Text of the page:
Fine Tuning the Development Process: Adding a Web Interface to the Electronic Notebook
This code produces the screen shot seen in Figure 9, which is as far as you will go in this example. However, you could add as many levels as you like—as long as you can logically follow the directory design structure.
Figure 9: Engineering Notebook Directory—Several Years.
There are many benefits that come with the centralization of your notes in an electronic format and I discuss several of them in the next section.
Note that there is also a directory called images to holds all of the graphical images that may be used in the user interface. I don't like to use a lot of images; however, I include a background here for the navigation bar and the notebook frame itself just to show how it is done.
As you saw in the previous article, using an Electronic Notebook is a great way to organize information. One of the primary concepts that I teach in my classes concerns the ability to process information, which includes the following organizational skills:
- Identify what information is required.
- Locate that information.
- Store that information.
- Retrieve that information when needed.
One of the major problems with a paper-based notebook system was that the information was only organized by time. Once a notebook was full, it was hard to include more information in it—you went on to the next notebook. If items in one notebook related to items in another notebook, the only way to truly relate them was via reference notes. And this was possible only if you could actually find the item that you were interested in from an earlier notebook. With an Electronic Notebook, you can always update and refine your notes.
One of the problems with an Electronic Notebook is that there are still some things that are not electronic. For example, what if you are taking a class, or are in a meeting, without your computer. In this case, you will need to take notes the old-fashioned way.
I often have students tell me that they learn better by writing out their notes. I also have students whose primary language is not English, and they like to hand-write their notes in their native language. This is where a scanner comes in.
Writing out notes is great; however, you still have the possibility of losing those notes. Even if you take all of your notes by hand, it is still a very good idea to scan your notes into an electronic format and insert them in your Electronic Notebook—which provides the ability to recover the information if lost. You can even use OCR to create documents that are in word processing format.
This works great for high-school students as well. How many times do high-school students leave their notebooks at home when needed at school or leave their notebooks at school when they are needed at home? If you make it a routine to scan your notes into your Electronic Notebook, the problem is minimized. And, if you email yourself the notes (or place them on a server), you can always retrieve them anywhere there is an Internet connection.
This practice has saved me in a work environment on several occasions. For example, once I traveled out of town to a customer site for a meeting that required several documents. When I got to the meeting, the overnight package containing the documents had not arrived and the CD I had brought as a backup would not work. I was able to get the documents from my server via an Internet connection.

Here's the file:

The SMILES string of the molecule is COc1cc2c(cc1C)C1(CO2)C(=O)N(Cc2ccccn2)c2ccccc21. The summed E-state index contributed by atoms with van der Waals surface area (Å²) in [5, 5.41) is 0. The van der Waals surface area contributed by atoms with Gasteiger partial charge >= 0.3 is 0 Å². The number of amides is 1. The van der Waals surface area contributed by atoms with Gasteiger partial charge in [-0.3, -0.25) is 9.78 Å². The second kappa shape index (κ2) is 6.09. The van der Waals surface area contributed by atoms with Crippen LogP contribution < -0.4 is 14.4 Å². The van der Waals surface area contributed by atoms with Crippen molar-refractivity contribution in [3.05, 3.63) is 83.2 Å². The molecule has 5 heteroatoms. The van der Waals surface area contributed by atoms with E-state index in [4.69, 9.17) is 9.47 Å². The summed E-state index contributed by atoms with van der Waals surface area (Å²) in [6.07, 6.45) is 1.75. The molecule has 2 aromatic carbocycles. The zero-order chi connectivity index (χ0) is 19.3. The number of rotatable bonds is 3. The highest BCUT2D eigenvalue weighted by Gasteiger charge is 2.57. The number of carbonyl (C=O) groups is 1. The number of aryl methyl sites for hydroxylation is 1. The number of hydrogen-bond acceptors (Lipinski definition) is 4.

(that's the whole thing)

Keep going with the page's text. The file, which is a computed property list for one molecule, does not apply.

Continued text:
In this article, you have literally slapped a user interface (front-end) on the directory structure that you built in the previous article. Many things can be included in an Electronic Notebook; the sky is truly the limit when it comes to actually designing the structure of a specific Electronic Notebook.
One possible enhancement that can be considered is to move the web-based notebook to a server. This would allow the information to be accessed from any Internet connection—assuming that security issues are properly addressed.
This is simply one variant on an idea that has seen many variations. There are several flavors representing many implementations of this concept. I have seen multiple variants of this idea called names such as Electronic Journal. There are also several commercial packages that provide much more functionality. However, the intent of this article was to present something very simple yet useful.
Background graphics can be obtained at http://www.webweaver.nu/clipart/borders6.shtml.
Download the Code
You can download the code that accompanies this article here.
About the Author
Matt Weisfeld is a faculty member at Cuyahoga Community College (Tri-C) in Cleveland, Ohio. Matt is a member of the Information Technology department, teaching programming languages such as C++, Java, C#, and .NET, as well as various web technologies. Prior to joining Tri-C, Matt spent 20 years in the information technology industry, gaining experience in software development, project management, business development, corporate training, and part-time teaching. Matt holds an MS in computer science and an MBA in project management. Besides The Object-Oriented Thought Process, which is now in its second edition, Matt has published two other computer books, and more than a dozen articles in magazines and journals such as Dr. Dobb's Journal, The C/C++ Users Journal, Software Development Magazine, Java Report, and the international journal Project Management. Matt has presented at conferences throughout the United States and Canada.
Page 5 of 5